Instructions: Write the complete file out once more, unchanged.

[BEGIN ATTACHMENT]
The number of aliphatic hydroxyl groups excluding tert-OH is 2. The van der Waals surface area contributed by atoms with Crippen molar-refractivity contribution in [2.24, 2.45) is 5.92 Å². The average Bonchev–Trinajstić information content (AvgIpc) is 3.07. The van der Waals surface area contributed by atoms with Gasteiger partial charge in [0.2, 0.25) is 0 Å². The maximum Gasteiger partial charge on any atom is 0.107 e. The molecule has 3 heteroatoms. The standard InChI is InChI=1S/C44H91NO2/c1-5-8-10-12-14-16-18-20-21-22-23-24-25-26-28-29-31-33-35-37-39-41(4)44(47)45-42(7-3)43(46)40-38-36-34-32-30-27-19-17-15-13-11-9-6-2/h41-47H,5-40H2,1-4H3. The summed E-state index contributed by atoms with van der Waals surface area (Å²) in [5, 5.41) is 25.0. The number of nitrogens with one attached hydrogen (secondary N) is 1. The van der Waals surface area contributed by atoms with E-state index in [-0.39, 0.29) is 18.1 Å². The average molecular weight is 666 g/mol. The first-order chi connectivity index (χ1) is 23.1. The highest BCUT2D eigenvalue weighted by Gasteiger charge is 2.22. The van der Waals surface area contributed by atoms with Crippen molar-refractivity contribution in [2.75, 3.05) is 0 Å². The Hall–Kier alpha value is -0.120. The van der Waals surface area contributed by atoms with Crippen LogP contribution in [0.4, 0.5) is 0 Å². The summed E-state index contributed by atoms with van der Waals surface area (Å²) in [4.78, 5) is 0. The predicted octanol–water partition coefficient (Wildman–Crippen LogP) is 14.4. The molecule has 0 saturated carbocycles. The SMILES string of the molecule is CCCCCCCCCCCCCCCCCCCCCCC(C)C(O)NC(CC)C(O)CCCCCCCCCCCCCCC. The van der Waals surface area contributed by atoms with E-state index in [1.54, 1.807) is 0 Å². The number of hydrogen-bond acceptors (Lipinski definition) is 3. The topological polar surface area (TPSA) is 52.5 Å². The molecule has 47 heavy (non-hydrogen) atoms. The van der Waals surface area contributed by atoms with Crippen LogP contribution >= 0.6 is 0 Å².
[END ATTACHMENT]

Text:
The number of aliphatic hydroxyl groups excluding tert-OH is 2. The van der Waals surface area contributed by atoms with Crippen molar-refractivity contribution in [2.24, 2.45) is 5.92 Å². The average Bonchev–Trinajstić information content (AvgIpc) is 3.07. The van der Waals surface area contributed by atoms with Gasteiger partial charge in [0.2, 0.25) is 0 Å². The maximum Gasteiger partial charge on any atom is 0.107 e. The molecule has 3 heteroatoms. The standard InChI is InChI=1S/C44H91NO2/c1-5-8-10-12-14-16-18-20-21-22-23-24-25-26-28-29-31-33-35-37-39-41(4)44(47)45-42(7-3)43(46)40-38-36-34-32-30-27-19-17-15-13-11-9-6-2/h41-47H,5-40H2,1-4H3. The summed E-state index contributed by atoms with van der Waals surface area (Å²) in [5, 5.41) is 25.0. The number of nitrogens with one attached hydrogen (secondary N) is 1. The van der Waals surface area contributed by atoms with E-state index in [-0.39, 0.29) is 18.1 Å². The average molecular weight is 666 g/mol. The first-order chi connectivity index (χ1) is 23.1. The highest BCUT2D eigenvalue weighted by Gasteiger charge is 2.22. The van der Waals surface area contributed by atoms with Crippen molar-refractivity contribution in [2.75, 3.05) is 0 Å². The Hall–Kier alpha value is -0.120. The van der Waals surface area contributed by atoms with Crippen LogP contribution in [0.4, 0.5) is 0 Å². The summed E-state index contributed by atoms with van der Waals surface area (Å²) in [4.78, 5) is 0. The predicted octanol–water partition coefficient (Wildman–Crippen LogP) is 14.4. The molecule has 0 saturated carbocycles. The SMILES string of the molecule is CCCCCCCCCCCCCCCCCCCCCCC(C)C(O)NC(CC)C(O)CCCCCCCCCCCCCCC. The van der Waals surface area contributed by atoms with E-state index in [1.54, 1.807) is 0 Å². The number of hydrogen-bond acceptors (Lipinski definition) is 3. The topological polar surface area (TPSA) is 52.5 Å². The molecule has 47 heavy (non-hydrogen) atoms. The van der Waals surface area contributed by atoms with Crippen LogP contribution >= 0.6 is 0 Å².